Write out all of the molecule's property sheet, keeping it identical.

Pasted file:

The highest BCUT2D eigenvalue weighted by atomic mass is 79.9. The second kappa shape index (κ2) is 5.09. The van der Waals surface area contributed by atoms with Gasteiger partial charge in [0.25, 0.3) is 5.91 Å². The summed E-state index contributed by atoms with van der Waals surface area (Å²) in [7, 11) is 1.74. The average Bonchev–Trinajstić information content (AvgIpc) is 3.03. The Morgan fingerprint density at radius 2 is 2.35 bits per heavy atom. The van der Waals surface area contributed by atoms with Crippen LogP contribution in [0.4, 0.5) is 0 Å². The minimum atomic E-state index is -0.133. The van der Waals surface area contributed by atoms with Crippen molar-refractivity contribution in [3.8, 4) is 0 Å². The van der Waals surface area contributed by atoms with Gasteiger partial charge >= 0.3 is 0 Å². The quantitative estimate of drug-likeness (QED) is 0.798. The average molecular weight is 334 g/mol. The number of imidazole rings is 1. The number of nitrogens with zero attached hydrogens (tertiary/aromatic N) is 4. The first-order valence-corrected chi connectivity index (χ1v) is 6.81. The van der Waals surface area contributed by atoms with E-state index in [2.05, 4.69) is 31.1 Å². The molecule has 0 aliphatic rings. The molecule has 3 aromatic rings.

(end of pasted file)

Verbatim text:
The highest BCUT2D eigenvalue weighted by atomic mass is 79.9. The second kappa shape index (κ2) is 5.09. The van der Waals surface area contributed by atoms with Gasteiger partial charge in [0.25, 0.3) is 5.91 Å². The summed E-state index contributed by atoms with van der Waals surface area (Å²) in [7, 11) is 1.74. The average Bonchev–Trinajstić information content (AvgIpc) is 3.03. The Morgan fingerprint density at radius 2 is 2.35 bits per heavy atom. The van der Waals surface area contributed by atoms with Crippen LogP contribution in [0.4, 0.5) is 0 Å². The minimum atomic E-state index is -0.133. The van der Waals surface area contributed by atoms with Crippen molar-refractivity contribution in [3.8, 4) is 0 Å². The van der Waals surface area contributed by atoms with Gasteiger partial charge >= 0.3 is 0 Å². The quantitative estimate of drug-likeness (QED) is 0.798. The average molecular weight is 334 g/mol. The number of imidazole rings is 1. The number of nitrogens with zero attached hydrogens (tertiary/aromatic N) is 4. The first-order valence-corrected chi connectivity index (χ1v) is 6.81. The van der Waals surface area contributed by atoms with E-state index in [2.05, 4.69) is 31.1 Å². The molecule has 0 aliphatic rings. The molecule has 3 aromatic rings.